The issues facing nurses today are something very dear to the heart of Linda Robinson, the VP of Clinical Excellence at MDM Healthcare. Robinson reflected on the concepts of resilience and well-being as they relate to the current struggle hospital care teams are facing. “I have been a nurse for 35 years, and I was at the bedside for at least 28 of those years. I used to think that when the Emergency Department was falling apart and they needed help and they would say, Hey Linda, can you pick up four hours? We're getting killed here, We're diverting to another hospital. I'd say to myself, I can do this, another four hours can’t hurt me,” she said. “Overworked nurses often don't realize that they are putting their own mental health and health at risk,” she continued.

Nursing leaders continue to discuss the concepts of resilience and well-being as they relate to their profession. “Resilience meant to me that I had strength, perseverance, and resolve. It was a never give up kind of word,” stated Robinson, and she emphasized that there has been a shift in the healthcare community towards focusing on the well-being of nurses. Robinson explains the impact of the pandemic in 2020 resulted in the current situation many hospitals are facing today, nursing burnout which has led to a nursing shortage. “The inexperienced nurses at the beginning of COVID hit the ground running, and they're probably still running, wondering, is this really what I signed up for? If you look at the definition of resilience, It's the capacity of a person to maintain their core purpose and integrity in the face of dramatically changed circumstances. The question is how do we move that inexperienced workforce forward? We can not leave nurses behind on an island or hung out dry. They can't be in that room with a full code all alone. They need a team behind them. That team is the hospital, nursing leadership, and management,” she said. The focus now has to be on nurses' well-being.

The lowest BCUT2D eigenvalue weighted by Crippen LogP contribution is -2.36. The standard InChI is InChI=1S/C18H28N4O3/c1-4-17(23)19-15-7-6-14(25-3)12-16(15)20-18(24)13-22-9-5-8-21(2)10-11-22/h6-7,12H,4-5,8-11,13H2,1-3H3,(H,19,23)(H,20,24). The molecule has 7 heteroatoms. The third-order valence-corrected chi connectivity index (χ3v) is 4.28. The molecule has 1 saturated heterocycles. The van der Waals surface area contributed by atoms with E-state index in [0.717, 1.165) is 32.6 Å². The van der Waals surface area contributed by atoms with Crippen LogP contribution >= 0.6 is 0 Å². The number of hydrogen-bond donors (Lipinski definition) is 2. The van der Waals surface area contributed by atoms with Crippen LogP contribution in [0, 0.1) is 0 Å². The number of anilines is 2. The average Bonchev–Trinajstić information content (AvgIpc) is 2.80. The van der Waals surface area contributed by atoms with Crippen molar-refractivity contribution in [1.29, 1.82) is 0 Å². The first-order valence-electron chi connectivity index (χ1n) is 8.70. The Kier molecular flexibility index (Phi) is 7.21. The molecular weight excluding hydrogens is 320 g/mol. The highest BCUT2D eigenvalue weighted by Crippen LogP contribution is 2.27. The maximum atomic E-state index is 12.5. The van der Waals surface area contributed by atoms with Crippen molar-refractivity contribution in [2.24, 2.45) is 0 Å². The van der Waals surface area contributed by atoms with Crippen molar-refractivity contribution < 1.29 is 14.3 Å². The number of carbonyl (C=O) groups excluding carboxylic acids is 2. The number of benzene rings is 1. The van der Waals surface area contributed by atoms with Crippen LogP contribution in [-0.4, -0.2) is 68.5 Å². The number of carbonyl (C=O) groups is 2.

Robinson believes that the way to positively impact nurses is through leadership, mentorship, and readily available, effective resources. Technology is one resource that can dramatically improve working conditions for nurses, helping to optimize their time and enhance their ability to assist patients and work with their team. “At MDM, our experienced team is dedicated to healthcare innovation and transformation. The power of technology in healthcare settings is most impactful when incorporating clinical nurses, and bedside nurses. We know that nurses are the cornerstone of the healthcare system, and right now they're stretched thin during this unprecedented time, and we want to help support them,” Robinson said.

Journey PX, our patient engagement solution has the capability to support care delivery by leaning down clinical workflows, automating the patient education process, offloading non-clinical tasks, and offering the capability of video connect into the patient room. This reduces exposure while still maintaining that face-to-face personal contact sentiment. We can help save nurses and the healthcare team valuable time and steps during this critical period.

Copy of Untitled (Blog Graphic) (Website)

Sentinel Event Alert published recently by the Joint Commission outlined
Five Key Ways to Support Health Care Workers

1. Foster open and transparent communication to build trust, reduce fears, build morale, and sustain an effective workforce.
2. Remove barriers to health care workers seeking mental health services and develop systems that support institutional, as well as individual resilience.